Education at a Glance is an annual report on global education published by The Organization for Economic Cooperation and Development (OECD). It collects educational data from 34 OECD countries and many partner countries.
Education at a Glance 2015 was published just last week. Included are some interesting statistics:
(1) “Adults with higher qualifications are more likely to report being in good or excellent health, volunteering, trusting others and having a say in government”;
(2) “Young men are significantly more likely than young woman to have low skills and poor academic achievement, but young women are less likely than young men to be employed”; and
(3) “The number of students enrolled in schools outside their country of citizenship has risen dramatically, from 1.7 million worldwide in 1995 to more than 4.5 million (2015).”
It’s interesting to note that international student numbers worldwide have increased from 1.7 million in 1995 to more than 4.5 million in early 2015. This is a 165% increase in international student enrollment worldwide. During this period of 20 years, world population growth was 29% according to data from geohive.com. International student mobility is now the norm.
Today a diverse group of international students is changing the shape of world education, and they influencing the economies of the countries where they study. Recent headlines such as “Foreign Enrollment at U.S. Colleges Sets a Record”(by World Street Journal), “U.S. Sees Record Number of International Students” (by U.S. News & World Report), and others suggest that the U.S. is doing much better than other countries in attracting international students. Although the United States attracts more international students than any other country, America’s share of the of world education market continues to shrink.
According to Open Doors the number of international students studying in the U.S. during 1995-1996 was 453,787. Education at a Glance 2015 states that the world’s international student population was 1.7 million in 1995. Back then the U.S. hosted 26.69% of the world’s international students.
Open Doors most recent survey indicates the number of international students studying in the U.S. was 974,926 during the 2014-15 academic year. If we divide 974,926 (international students in the U.S.) by 4.5 million (international students worldwide), we learn that the United States currently host just 21.67% of the world’s international student population compared to 26.69% in 1995/96. This illustrates a decrease of 5.02 percent over 20 years.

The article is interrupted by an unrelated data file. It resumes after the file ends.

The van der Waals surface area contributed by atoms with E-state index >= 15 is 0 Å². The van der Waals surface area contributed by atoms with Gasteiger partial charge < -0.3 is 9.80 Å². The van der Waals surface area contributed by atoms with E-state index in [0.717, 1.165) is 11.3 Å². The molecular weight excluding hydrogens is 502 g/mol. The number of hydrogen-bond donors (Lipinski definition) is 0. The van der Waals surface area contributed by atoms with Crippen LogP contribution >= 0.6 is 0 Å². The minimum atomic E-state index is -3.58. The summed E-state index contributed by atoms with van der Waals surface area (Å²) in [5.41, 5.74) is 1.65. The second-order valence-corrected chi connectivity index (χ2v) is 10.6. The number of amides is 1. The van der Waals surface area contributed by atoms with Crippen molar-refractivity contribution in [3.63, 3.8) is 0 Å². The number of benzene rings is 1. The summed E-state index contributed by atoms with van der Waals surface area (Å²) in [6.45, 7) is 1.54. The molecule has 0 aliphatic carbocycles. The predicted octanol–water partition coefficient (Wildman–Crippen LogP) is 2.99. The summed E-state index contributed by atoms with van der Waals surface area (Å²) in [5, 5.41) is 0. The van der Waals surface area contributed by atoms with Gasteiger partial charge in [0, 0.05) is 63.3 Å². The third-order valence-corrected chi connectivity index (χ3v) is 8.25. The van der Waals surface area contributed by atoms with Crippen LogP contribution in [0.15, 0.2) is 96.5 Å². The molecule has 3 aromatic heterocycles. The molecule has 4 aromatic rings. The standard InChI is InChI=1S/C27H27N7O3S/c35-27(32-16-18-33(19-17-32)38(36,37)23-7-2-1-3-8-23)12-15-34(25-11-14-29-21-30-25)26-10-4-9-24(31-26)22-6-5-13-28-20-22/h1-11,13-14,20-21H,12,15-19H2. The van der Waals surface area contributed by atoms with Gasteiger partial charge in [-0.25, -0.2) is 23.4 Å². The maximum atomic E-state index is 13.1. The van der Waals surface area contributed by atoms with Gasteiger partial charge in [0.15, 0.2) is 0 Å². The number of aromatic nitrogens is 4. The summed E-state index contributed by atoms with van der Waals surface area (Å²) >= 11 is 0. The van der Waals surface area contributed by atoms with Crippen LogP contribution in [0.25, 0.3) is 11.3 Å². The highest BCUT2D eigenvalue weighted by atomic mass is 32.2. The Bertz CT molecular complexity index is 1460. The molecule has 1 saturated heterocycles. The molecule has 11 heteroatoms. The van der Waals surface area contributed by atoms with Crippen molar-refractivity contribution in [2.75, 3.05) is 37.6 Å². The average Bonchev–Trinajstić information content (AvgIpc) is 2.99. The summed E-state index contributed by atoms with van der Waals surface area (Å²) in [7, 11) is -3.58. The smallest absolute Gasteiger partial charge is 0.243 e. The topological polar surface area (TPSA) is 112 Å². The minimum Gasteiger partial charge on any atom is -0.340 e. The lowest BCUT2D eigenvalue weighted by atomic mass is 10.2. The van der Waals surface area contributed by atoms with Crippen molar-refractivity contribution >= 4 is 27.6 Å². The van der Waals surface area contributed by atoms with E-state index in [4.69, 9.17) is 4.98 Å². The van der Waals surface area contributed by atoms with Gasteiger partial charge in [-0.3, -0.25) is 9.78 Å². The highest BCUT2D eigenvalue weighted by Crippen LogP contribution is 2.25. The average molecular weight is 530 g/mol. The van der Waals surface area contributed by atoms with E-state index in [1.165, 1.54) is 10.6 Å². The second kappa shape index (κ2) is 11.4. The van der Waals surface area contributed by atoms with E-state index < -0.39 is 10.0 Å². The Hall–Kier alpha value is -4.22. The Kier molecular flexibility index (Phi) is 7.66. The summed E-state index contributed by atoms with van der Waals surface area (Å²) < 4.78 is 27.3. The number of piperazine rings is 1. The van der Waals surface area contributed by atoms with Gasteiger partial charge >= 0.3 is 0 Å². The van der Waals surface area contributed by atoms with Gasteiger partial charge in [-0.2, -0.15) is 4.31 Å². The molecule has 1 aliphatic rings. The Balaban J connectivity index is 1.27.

While mainstream U.S. media boast that the U.S. is still the world’s #1 destination for international students, it does not take into account America’s 5.02% drop in the adjusted international student population over this 20 year period.
The U.S. Department of Commerce claims that international students contributed 30.5 billion dollars to the U.S. economy in 2014-15. But international headlines highlighting American police brutality, gun violence , terrorist threats, and massive hikes in college costs are just some factors likely contributing to declining international enrollment.
Furthermore, most international students and their parents are looking for quality educational at good value. They also consider the surrounding environment for safety and economic opportunities. They are smart shoppers who expect a good return on their investment.
U.S. schools have much to contend with so many fronts when it comes to attracting international students. These problems are not limited to academia and U.S. social problems. American schools are competing with quality schools in other countries that are both affordable and safe.
But on the bright side, America’s top 200 colleges and universities continue to do well. Also, specialty schools such as Babson College for Entrepreneurship Education, and other affordable state-supported schools are thriving despite brutal international competition. It’s just a matter of time before schools with poor ROI’s are exposed for what they are. U.S. schools facing this dilemma have a choice. They can either adapt quickly to this ever changing market, or fail trying.
(Edited by T. Gray, co-founder of Access Education LLC)